The Cowboys have only had 3 seasons in their 56 years of football where they won fewer than 4 games - 1960, 1988, and 1989. Think about that for just a moment. That means this is the 4th worst season in Cowboys' history and all three of the seasons below it are the epitome of "rock bottom". The year the franchise was born, the year Tom Landry was shown the door, and the year Jimmy and Jerry took over and tried to clean everything out and start over. If you are asking how come nobody saw this year coming, that is like asking how come you didn't see that house fire coming when you lived in that house your whole life? Some things are just out of nowhere.
Speaking of Carter/Campo, this year's 3rd down offense was the worst since 2001 and 2002. They converted just 66 of 191 3rd downs (34.6%) which was the worst year the Cowboys have had since those two 5-11 seasons. All of this, of course, the year after the Cowboys appeared to have 3rd downs figured out as well as any team in football when they converted 95 of 201 (47.3%) and were near the top of the league.
That's some historical, um, stuff right there...
Archer compiles a list of three members of the Cowboys with arrows pointing up and three whose are "down." Since we've had our fill of cruddy news, here's one of those pointing up:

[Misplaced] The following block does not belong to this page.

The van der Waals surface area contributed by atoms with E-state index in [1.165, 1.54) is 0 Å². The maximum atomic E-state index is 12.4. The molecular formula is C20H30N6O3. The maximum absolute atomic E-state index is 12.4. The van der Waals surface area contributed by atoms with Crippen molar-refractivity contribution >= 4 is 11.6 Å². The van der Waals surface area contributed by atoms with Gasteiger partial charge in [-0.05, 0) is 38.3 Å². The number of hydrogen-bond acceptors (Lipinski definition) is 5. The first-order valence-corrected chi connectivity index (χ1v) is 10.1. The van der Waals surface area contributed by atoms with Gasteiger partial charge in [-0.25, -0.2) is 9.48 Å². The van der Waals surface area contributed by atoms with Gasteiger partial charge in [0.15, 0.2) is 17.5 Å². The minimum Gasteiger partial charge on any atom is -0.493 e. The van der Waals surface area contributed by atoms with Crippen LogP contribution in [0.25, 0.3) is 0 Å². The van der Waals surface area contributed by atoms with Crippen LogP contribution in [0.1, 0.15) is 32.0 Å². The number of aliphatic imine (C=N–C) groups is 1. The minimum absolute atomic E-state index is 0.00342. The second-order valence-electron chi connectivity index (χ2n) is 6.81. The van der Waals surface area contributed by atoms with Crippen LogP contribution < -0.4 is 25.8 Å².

DeMarcus Lawrence: He led the Cowboys with eight sacks and had seven in seven of the final eight games of the season. He also had more than 30 quarterback pressures and showed the Cowboys he can be a pivotal piece of the defense going into the future.
The grades are in, and the Cowboys O-line acquitted itself well, thank you very much:
Coming into the season the Cowboys’ offensive line was held up as their strength. The three stars — Tyron Smith (+2.6) Travis Frederick (+1.9) and Zack Martin (+3.0) — all finished as top three players in their position. While rookie guard La’el Collins showed some hugely impressive blocks, he did have his struggles in the past few weeks as teams were able to give him issues in the pass game and prevent him from being the consistent run blocker he showed in the middle of the season. Against Washington, all six lineman that played graded positively as they opened up some nice holes when the Cowboys chose to run, and gave Moore a lot of time to complete his many passes.